What was the Peace of Augsburg?

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Tamara K. H. | Middle School Teacher | (Level 3) Educator Emeritus

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Violence broke out as a consequence of Martin Luther's protests against the Catholic Church, a protest that began with the Ninety-Five Theses on the Power and Efficacy of Indulgences he posted on the door of All Saints' Church in Wittenbeg, Germany. Among the many violent insurrections was the bloody Peasants War in Germany, between 1524 and 1525, in which the peasant class, led by the Protestant clergy, revolted against the aristocracy for economic and religious persecutions. By 1547, the Holy Roman Emperor Charles V knew that peace between religious factions needed to be established and issued the Augsburg Interim of 1548. However, the peace established under the Augsburg Interim was only temporary, mostly because it primarily reflected Catholic views. By 1555, Charles V understood that a new peace treaty would need to be issued and proclaimed the Peace of Augsburg.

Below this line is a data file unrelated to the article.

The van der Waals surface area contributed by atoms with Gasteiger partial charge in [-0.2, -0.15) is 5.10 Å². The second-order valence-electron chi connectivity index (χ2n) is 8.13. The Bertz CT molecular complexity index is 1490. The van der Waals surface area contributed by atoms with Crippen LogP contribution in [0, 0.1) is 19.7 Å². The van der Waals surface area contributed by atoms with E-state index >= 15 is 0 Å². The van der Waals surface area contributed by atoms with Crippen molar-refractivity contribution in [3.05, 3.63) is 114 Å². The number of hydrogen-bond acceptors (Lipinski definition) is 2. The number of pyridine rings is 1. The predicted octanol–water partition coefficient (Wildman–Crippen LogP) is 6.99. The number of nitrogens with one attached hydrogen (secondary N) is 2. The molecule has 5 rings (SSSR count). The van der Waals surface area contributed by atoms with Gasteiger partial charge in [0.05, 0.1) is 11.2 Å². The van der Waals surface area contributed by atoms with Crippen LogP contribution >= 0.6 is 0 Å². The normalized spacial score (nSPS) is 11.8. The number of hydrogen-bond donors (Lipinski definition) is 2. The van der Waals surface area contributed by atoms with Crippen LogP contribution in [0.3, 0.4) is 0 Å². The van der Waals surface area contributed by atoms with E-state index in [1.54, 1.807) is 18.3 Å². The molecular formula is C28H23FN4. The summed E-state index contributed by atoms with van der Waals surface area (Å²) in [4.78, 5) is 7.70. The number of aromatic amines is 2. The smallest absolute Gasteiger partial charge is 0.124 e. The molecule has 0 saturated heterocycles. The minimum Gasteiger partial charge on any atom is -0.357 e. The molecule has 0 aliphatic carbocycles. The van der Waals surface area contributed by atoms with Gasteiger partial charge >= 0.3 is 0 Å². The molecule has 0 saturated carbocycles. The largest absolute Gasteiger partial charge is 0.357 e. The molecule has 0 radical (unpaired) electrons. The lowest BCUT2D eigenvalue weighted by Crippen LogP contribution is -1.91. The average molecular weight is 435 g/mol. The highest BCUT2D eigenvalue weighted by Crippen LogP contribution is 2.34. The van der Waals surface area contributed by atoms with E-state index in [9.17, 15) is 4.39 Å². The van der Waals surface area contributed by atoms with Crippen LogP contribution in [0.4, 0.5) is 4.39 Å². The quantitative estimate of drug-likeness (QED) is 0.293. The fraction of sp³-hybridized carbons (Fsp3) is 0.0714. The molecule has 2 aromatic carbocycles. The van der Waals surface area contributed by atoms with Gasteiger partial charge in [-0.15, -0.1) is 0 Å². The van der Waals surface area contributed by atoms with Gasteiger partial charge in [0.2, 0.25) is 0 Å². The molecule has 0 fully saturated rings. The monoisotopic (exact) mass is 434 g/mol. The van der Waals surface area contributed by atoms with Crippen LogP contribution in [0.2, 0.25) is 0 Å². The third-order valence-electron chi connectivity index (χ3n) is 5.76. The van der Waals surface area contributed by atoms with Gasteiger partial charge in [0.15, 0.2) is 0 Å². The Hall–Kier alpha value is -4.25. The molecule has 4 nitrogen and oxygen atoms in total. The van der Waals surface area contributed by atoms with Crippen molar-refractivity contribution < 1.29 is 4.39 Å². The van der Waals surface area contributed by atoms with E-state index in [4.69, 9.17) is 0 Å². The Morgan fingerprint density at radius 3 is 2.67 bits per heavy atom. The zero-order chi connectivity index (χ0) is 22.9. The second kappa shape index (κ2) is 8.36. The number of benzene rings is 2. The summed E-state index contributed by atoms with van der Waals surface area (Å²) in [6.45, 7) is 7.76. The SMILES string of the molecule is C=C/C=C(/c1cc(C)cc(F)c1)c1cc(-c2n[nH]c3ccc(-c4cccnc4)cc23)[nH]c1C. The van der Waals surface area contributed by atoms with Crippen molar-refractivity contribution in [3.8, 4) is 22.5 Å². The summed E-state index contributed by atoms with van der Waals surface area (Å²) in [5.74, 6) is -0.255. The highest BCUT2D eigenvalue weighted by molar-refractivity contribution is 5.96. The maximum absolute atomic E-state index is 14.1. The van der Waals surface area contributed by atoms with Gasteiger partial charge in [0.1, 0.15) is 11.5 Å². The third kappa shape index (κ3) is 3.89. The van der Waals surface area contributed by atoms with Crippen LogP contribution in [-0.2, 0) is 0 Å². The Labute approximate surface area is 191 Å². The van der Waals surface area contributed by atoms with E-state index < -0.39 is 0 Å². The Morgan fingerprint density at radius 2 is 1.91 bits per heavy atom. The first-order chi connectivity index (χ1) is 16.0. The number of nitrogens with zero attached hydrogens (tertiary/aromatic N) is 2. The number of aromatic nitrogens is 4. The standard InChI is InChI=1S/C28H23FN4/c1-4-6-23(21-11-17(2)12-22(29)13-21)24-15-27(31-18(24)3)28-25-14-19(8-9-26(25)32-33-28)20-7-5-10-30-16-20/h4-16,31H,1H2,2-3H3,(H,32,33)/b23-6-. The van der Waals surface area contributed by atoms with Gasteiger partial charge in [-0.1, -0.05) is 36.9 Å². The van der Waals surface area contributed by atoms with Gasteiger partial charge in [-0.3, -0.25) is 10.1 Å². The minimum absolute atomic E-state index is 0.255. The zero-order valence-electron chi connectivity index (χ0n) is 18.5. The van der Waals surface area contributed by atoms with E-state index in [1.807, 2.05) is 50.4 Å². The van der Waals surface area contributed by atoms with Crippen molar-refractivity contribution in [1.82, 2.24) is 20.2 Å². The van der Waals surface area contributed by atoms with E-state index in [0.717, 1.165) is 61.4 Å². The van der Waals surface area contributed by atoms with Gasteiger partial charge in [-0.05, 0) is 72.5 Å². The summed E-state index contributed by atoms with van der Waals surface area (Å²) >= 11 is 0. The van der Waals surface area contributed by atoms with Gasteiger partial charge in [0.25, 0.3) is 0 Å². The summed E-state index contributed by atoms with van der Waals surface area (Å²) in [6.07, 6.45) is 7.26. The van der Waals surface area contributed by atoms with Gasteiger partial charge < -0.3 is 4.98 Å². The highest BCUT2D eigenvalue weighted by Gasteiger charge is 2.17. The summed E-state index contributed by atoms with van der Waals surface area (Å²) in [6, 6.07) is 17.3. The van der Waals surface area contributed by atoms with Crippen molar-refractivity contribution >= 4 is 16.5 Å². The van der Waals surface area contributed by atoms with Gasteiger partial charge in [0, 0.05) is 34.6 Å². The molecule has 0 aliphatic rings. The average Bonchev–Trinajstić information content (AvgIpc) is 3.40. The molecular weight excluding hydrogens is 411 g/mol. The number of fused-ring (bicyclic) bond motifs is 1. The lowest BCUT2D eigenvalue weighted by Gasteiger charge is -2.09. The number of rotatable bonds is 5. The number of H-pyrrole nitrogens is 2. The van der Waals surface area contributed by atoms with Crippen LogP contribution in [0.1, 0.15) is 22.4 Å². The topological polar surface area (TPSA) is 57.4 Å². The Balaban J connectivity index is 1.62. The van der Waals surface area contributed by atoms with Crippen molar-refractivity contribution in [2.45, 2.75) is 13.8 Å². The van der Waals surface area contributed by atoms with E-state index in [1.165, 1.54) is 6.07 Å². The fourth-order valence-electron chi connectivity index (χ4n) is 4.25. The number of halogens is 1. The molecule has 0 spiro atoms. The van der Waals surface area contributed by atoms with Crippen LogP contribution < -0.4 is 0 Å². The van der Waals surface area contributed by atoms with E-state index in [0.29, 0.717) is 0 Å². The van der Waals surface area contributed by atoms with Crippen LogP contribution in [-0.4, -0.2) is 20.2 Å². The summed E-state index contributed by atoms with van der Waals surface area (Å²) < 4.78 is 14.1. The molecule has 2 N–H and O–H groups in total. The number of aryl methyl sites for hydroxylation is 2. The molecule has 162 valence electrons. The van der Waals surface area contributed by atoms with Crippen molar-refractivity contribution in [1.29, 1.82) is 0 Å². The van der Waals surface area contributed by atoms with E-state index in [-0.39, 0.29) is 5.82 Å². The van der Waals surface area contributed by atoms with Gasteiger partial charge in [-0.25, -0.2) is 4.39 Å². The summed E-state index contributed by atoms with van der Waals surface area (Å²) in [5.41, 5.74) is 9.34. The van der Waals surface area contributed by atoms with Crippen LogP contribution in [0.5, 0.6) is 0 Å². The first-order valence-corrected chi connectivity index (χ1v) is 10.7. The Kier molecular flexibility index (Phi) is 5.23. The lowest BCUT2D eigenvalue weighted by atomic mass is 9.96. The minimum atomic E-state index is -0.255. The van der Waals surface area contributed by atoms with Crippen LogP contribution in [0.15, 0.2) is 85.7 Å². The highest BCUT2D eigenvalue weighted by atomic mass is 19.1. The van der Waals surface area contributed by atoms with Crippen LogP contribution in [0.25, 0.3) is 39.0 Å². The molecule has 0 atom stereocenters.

The Peace of Augsburg forbade any rulers from waging future wars based on religious grounds. It also legally recognized the two separate churches, the Roman Catholics and the Lutherans.

Some of the treaty's most important principles concerned governing, in an effort to establish peace by unifying people under one religion or the other in any one area. More specifically, the treaty made it legal to have only one church in any region of the empire, and the church was decided upon by the ruler of the region, not the subjects. But any subjects who objected to the religion of the ruler were free to move from the territory. Furthermore, the treaty granted rulers' legal freedom to change religions if wanted while also legally protecting citizens from likewise having to change religions.

The one exception to rulers choosing the religion of an area applied to the Free Imperial Cities that had evolved into self-ruling cities beginning in the 13th and 14th centuries. Such cities included the French cities of Comar, Haguenau, Mulhouse, and Strasbourg; the German cities of Augsburg, Cologne, Memmingen, Ravensburg; and the Switzerland city of Basel. Since these cities were already self-governing, they had already achieved religious integration (Encyclopaedia Britannica, "Peace of Augsburg").

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